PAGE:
Australia, in unveiling its new climate commitments ahead of COP26, the U.N. Climate Change Conference, failed to convince the world it is ready to take the climate crisis seriously.
In an attempt to ease global concerns about Australia’s reliance on fossil fuels and its history of dragging its feet on, and at times even undermining, global climate action, Australian Prime Minister Scott Morrison unveiled the country’s new climate plan last week.
Morrison said his government will reach net zero emissions by 2050 the “Australia way,” using “technologies not taxes.”
But ultimately, Morrison’s plan is scarce on details, relying in part on technology that hasn’t even been invented yet instead of cutting emissions by phasing out fossil fuels. Also missing from Australia’s climate plan is a 2030 emissions-reduction target.
Any hope Australia held for the commitment neutralizing key allies’ concerns about the country’s lackluster climate policy was quickly dashed.
John Gummer, Lord Deben, the U.K.’s climate change committee chair and a key British government adviser, accused Morrison of showing “no indication” of delivering on his 2050 net zero climate plan.
“I’m afraid that if you look at Scott Morrison from Australia, we’ve squeezed out of him a commitment to net zero in 2050 but there’s no indication at the moment that he’s got a proper program for that,” he told the BBC.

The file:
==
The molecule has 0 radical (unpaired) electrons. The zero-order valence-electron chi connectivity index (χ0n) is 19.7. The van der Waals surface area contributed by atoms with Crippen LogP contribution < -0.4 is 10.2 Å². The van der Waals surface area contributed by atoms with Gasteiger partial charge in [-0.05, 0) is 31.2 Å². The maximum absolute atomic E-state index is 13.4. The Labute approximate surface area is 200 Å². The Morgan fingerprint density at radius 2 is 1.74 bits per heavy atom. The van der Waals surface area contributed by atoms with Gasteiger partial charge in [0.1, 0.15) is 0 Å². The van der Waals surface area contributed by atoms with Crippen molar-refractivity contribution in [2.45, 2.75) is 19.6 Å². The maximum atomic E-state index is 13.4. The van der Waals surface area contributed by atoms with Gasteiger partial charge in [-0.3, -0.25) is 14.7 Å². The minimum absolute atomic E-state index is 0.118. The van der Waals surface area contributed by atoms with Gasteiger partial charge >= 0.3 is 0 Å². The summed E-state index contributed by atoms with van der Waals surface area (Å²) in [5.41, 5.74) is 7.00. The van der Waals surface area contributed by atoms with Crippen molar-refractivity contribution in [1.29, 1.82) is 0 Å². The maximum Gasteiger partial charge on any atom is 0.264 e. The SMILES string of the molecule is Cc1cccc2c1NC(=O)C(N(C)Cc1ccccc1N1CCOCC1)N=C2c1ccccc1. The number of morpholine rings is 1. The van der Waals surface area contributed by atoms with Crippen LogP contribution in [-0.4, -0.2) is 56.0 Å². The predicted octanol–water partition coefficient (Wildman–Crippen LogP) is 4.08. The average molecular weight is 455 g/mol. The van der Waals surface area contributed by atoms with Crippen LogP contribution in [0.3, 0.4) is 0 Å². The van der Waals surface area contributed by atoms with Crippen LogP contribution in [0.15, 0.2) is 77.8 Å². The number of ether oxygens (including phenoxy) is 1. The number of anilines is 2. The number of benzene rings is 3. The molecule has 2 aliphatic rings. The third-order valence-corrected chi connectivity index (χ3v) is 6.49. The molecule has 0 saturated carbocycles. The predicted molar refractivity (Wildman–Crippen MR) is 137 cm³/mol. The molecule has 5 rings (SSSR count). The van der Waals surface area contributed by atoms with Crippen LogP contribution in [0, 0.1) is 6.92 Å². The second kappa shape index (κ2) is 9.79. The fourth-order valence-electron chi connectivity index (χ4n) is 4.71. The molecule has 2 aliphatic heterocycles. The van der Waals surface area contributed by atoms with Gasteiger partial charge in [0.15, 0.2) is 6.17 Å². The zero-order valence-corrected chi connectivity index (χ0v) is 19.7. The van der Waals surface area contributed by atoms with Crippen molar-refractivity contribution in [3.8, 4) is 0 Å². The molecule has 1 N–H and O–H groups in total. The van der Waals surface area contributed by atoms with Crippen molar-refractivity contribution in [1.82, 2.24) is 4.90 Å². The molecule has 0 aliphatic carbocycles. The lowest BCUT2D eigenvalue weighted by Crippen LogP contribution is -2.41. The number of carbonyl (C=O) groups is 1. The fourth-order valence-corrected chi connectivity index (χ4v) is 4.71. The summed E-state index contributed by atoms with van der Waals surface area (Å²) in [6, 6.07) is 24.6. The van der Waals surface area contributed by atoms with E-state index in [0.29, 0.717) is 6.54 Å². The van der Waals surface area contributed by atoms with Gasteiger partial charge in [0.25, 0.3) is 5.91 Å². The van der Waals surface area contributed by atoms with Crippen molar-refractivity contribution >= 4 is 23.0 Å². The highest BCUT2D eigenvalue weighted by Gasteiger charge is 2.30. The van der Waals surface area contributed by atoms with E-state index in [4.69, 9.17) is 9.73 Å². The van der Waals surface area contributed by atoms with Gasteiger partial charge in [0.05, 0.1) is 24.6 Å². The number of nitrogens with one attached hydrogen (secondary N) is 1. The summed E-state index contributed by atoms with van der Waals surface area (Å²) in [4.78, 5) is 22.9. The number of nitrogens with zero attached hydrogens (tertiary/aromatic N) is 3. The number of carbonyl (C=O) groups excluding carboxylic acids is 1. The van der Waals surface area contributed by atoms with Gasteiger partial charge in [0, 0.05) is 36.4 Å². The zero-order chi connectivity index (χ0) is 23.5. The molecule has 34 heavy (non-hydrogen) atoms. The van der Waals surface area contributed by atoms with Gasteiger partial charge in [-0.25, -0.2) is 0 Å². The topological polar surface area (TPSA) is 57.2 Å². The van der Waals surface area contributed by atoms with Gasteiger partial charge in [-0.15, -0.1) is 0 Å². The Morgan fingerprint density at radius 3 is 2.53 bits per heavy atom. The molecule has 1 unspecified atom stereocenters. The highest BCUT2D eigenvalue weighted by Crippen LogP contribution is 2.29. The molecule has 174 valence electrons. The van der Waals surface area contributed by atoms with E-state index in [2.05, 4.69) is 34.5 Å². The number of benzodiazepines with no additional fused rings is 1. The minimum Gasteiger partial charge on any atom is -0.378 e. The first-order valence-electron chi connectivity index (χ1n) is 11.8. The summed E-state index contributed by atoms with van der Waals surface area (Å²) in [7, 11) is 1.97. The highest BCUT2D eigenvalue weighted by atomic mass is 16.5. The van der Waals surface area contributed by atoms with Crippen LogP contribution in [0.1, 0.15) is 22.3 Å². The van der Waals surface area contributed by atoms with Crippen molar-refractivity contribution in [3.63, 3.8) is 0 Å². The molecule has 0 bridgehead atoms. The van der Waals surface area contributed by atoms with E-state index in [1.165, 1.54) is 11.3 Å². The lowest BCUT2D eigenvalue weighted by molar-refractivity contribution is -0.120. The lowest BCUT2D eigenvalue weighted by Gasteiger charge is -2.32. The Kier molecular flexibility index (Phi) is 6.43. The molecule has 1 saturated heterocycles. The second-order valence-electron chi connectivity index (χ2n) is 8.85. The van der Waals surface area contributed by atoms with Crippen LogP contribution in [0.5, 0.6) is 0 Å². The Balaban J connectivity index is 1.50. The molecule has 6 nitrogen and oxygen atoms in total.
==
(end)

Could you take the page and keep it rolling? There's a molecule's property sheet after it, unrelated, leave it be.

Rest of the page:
Gummer said it was “very sad” that a “great country like Australia should change our climate.”
“Because that’s what happens. If you allow people to keep on doing this, it’s our climate as well as theirs that’s changed.”
Leader of the Australian Green Party Adam Bandt said “the Australian way” is not a plan.
“Net zero by 2050 is a death sentence. Morrison’s plan is dangerous and will cost our kids their future,” he said. “The only thing we will ‘meet’ is our alarming trajectory towards 1.5 degrees of warming. The only thing we will ‘beat’ is our previous heatwave and bushfire records.”
Australian billionaire Mike Cannon-Brookes, who has already invested AU$1 billion into renewable energy and announced late October a further AU$1.5 billion, slammed the government’s plan.
“I read all 129 pages of the pamphlet. It’s not worth the paper I didn’t print it on,” he said. “I understand technology damn well. This isn’t a ‘technology driven approach.’ It’s inaction, misdirection, and avoiding choices.”
Morrison’s lackluster commitments and disregard for Australia’s Pacific neighbors have been particularly jarring.
Prior to the unveiling of the plan, Pacific Island leaders said there will be a catastrophe if Australia doesn’t set an example and commit to harder 2030 cuts.
Asked by a reporter what Morrison says to those neighboring countries now, he responded with a dismissal that has become typical, saying “I don’t accept the premise of your question.”
The Federated States of Micronesia President David Panuelo told Radio Australia: “The plan is not clear. No specific, measurable goals, somewhat hollow. The more you read the less you know.”
Fijian Prime Minister Frank Bainimarama said Australia’s pledge is a start but will require further commitments.
“I’ve now urged Scott Morrison to show us a concrete plan to halve emissions by 2030,” he tweeted. “I’ve given him a copy of Fiji’s Climate Change Act as a guide – it is our uniquely Fijian way of following the science to keep faith with future generations.”